Published by SHARECITY on the 11th March 2019.
Attention to value, exchange and circulation has long been a central feature of trade flow analyses. More recently, scholars have sought to extend these frames to examine the ongoing movements of end-of-life goods; essentially examining the waste mobilities of commodities. These flows have particular geographies and practices of valuing and revalorization depending on the material and relational qualities of the commodities in question. However, surprisingly little analysis has taken place of the movement of food surplus within these debates and even less has been conducted with respect to the movements of surplus prepared food. In response, this paper examines the particular value choreography of redistributing surplus prepared food in San Francisco. Four initiatives, which use information and communication technologies (ICT) to help put this particularly challenging form of food surplus to further use, are analysed. Specific attention is given to the transitions, technologies and tensions that shape the [re]valuing of surplus food in places and as it travels across space and time amongst diverse actors. In conclusion, it is argued that while commercial economic values and logics play a pivotal role in opening up particular types of food for redistribution, actual practices of moving food along are suffused with a much more complex and shifting architecture of values and valuers.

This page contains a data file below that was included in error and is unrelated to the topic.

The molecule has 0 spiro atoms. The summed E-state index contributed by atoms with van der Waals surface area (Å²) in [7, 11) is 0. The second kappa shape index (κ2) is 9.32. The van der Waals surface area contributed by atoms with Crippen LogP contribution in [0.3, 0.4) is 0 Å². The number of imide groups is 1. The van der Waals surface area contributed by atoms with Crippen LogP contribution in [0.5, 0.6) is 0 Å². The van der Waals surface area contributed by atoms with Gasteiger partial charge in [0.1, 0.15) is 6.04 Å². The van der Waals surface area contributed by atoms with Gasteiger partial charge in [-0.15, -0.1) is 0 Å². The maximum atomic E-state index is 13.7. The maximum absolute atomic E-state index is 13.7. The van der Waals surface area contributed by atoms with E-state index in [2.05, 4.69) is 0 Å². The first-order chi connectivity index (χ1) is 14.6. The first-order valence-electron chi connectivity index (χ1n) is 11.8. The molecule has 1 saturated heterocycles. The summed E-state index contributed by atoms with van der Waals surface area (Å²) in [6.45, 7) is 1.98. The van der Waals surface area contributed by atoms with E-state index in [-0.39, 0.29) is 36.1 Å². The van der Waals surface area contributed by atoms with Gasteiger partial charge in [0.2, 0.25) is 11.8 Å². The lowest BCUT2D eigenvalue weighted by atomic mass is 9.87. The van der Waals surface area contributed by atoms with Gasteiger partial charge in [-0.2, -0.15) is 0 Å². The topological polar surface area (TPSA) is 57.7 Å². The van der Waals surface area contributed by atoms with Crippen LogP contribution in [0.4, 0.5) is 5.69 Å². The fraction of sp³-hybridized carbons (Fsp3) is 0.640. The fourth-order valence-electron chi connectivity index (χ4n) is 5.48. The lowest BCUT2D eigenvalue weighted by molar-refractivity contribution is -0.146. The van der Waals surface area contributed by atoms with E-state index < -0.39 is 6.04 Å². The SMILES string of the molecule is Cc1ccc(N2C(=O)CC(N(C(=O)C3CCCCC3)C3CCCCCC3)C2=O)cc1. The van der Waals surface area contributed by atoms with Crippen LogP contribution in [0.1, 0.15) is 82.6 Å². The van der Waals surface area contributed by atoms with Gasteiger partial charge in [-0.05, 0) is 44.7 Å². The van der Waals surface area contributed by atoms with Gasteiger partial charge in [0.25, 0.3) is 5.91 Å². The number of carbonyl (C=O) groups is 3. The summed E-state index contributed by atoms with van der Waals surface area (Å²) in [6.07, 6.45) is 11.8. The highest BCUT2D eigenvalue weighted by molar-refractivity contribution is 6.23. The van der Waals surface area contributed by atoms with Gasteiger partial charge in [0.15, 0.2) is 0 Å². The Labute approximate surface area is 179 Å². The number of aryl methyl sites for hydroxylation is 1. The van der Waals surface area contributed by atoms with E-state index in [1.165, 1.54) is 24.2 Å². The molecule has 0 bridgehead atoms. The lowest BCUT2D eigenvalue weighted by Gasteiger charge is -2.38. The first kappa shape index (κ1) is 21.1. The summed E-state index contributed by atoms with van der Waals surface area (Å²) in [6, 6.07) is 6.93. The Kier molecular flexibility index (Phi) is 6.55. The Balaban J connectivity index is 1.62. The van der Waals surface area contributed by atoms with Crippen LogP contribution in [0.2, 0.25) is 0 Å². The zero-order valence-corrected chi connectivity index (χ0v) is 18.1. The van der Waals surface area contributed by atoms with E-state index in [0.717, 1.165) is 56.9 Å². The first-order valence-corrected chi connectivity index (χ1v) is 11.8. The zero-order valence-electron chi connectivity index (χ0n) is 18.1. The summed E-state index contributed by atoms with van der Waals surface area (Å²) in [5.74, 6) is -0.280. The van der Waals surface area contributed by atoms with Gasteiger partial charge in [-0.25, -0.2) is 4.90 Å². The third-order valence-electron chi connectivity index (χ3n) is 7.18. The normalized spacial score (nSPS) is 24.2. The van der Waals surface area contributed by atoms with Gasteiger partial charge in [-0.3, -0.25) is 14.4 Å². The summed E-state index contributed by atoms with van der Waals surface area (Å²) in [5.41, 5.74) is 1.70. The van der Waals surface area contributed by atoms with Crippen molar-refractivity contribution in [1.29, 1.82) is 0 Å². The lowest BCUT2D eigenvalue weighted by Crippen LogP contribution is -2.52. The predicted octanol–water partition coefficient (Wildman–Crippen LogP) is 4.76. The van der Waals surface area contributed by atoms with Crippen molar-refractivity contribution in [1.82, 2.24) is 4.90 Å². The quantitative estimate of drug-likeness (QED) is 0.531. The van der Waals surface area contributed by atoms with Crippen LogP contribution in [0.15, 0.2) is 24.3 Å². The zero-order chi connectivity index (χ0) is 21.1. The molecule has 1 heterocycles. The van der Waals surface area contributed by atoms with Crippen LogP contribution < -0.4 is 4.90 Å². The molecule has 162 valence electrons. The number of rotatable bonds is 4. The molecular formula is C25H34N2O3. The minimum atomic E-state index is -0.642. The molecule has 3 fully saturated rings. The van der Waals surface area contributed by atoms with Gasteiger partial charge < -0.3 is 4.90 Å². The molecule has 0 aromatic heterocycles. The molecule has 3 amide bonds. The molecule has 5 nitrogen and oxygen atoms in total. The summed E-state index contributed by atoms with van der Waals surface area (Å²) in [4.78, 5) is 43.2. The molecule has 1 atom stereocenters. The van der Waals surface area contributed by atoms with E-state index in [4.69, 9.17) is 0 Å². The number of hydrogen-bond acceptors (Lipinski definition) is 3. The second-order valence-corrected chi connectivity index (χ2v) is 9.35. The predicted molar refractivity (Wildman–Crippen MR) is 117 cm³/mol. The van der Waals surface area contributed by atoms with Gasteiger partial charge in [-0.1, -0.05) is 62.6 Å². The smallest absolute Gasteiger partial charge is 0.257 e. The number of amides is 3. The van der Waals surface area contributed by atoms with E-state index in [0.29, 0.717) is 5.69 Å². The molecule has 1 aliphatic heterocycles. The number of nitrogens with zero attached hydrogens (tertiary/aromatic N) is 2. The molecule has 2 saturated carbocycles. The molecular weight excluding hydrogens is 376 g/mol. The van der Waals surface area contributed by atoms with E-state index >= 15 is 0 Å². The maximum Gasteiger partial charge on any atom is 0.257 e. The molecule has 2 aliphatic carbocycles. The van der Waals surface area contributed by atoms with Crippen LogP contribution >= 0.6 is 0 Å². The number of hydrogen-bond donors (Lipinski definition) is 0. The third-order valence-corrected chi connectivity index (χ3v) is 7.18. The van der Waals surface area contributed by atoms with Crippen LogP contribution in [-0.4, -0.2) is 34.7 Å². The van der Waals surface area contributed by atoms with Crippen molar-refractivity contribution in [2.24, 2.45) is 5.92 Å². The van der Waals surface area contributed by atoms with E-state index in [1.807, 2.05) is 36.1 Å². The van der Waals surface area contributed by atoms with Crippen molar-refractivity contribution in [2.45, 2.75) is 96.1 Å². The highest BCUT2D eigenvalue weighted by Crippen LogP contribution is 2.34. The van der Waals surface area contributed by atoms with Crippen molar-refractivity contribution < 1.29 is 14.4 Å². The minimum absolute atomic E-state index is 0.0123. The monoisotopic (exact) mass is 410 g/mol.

Please cite this article as:
Davies, A. and Weymes, M. (2019): [Re]Valuing Surplus: Transitions, technologies and tensions in redistributing prepared food in San Francisco. GeoForum. Volume 99, February 2019, Pages 160-169. https://doi.org/10.1016/j.geoforum.2018.11.005
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